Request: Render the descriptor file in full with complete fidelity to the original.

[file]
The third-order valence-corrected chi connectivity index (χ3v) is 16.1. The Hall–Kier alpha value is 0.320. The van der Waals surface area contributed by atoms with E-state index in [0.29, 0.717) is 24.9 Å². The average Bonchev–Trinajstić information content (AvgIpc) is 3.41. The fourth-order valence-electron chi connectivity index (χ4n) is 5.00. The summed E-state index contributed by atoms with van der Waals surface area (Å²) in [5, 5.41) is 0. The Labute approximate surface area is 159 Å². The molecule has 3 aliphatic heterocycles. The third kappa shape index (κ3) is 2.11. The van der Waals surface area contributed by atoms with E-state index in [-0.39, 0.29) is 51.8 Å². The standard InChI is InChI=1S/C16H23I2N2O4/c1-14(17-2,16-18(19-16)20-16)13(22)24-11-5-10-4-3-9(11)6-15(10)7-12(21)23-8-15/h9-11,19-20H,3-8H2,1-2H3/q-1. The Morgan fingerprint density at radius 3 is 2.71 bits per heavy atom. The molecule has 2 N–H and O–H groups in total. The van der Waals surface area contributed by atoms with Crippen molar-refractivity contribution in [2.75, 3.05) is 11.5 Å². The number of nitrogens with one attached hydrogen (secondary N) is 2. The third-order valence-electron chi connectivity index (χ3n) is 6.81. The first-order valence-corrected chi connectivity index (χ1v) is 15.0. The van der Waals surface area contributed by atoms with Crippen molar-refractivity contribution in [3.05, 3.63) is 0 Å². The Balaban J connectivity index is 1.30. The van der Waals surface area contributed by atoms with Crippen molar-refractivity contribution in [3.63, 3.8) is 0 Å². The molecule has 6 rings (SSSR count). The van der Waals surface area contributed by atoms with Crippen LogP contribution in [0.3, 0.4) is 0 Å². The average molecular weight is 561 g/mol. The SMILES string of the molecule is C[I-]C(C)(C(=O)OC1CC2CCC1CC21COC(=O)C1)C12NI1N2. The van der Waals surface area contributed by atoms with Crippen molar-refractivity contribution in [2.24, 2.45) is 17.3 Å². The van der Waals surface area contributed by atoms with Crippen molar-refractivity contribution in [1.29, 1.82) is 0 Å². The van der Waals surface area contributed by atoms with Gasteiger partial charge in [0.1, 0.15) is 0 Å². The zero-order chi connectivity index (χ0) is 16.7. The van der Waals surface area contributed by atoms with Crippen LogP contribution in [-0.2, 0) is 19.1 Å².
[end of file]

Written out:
The third-order valence-corrected chi connectivity index (χ3v) is 16.1. The Hall–Kier alpha value is 0.320. The van der Waals surface area contributed by atoms with E-state index in [0.29, 0.717) is 24.9 Å². The average Bonchev–Trinajstić information content (AvgIpc) is 3.41. The fourth-order valence-electron chi connectivity index (χ4n) is 5.00. The summed E-state index contributed by atoms with van der Waals surface area (Å²) in [5, 5.41) is 0. The Labute approximate surface area is 159 Å². The molecule has 3 aliphatic heterocycles. The third kappa shape index (κ3) is 2.11. The van der Waals surface area contributed by atoms with E-state index in [-0.39, 0.29) is 51.8 Å². The standard InChI is InChI=1S/C16H23I2N2O4/c1-14(17-2,16-18(19-16)20-16)13(22)24-11-5-10-4-3-9(11)6-15(10)7-12(21)23-8-15/h9-11,19-20H,3-8H2,1-2H3/q-1. The Morgan fingerprint density at radius 3 is 2.71 bits per heavy atom. The molecule has 2 N–H and O–H groups in total. The van der Waals surface area contributed by atoms with Crippen molar-refractivity contribution in [2.75, 3.05) is 11.5 Å². The number of nitrogens with one attached hydrogen (secondary N) is 2. The third-order valence-electron chi connectivity index (χ3n) is 6.81. The first-order valence-corrected chi connectivity index (χ1v) is 15.0. The van der Waals surface area contributed by atoms with Crippen molar-refractivity contribution in [3.05, 3.63) is 0 Å². The Balaban J connectivity index is 1.30. The van der Waals surface area contributed by atoms with Crippen molar-refractivity contribution in [3.63, 3.8) is 0 Å². The molecule has 6 rings (SSSR count). The van der Waals surface area contributed by atoms with Crippen LogP contribution in [0.3, 0.4) is 0 Å². The average molecular weight is 561 g/mol. The SMILES string of the molecule is C[I-]C(C)(C(=O)OC1CC2CCC1CC21COC(=O)C1)C12NI1N2. The van der Waals surface area contributed by atoms with Crippen molar-refractivity contribution in [2.24, 2.45) is 17.3 Å². The van der Waals surface area contributed by atoms with Crippen molar-refractivity contribution in [1.29, 1.82) is 0 Å². The van der Waals surface area contributed by atoms with Gasteiger partial charge in [0.1, 0.15) is 0 Å². The zero-order chi connectivity index (χ0) is 16.7. The van der Waals surface area contributed by atoms with Crippen LogP contribution in [-0.2, 0) is 19.1 Å².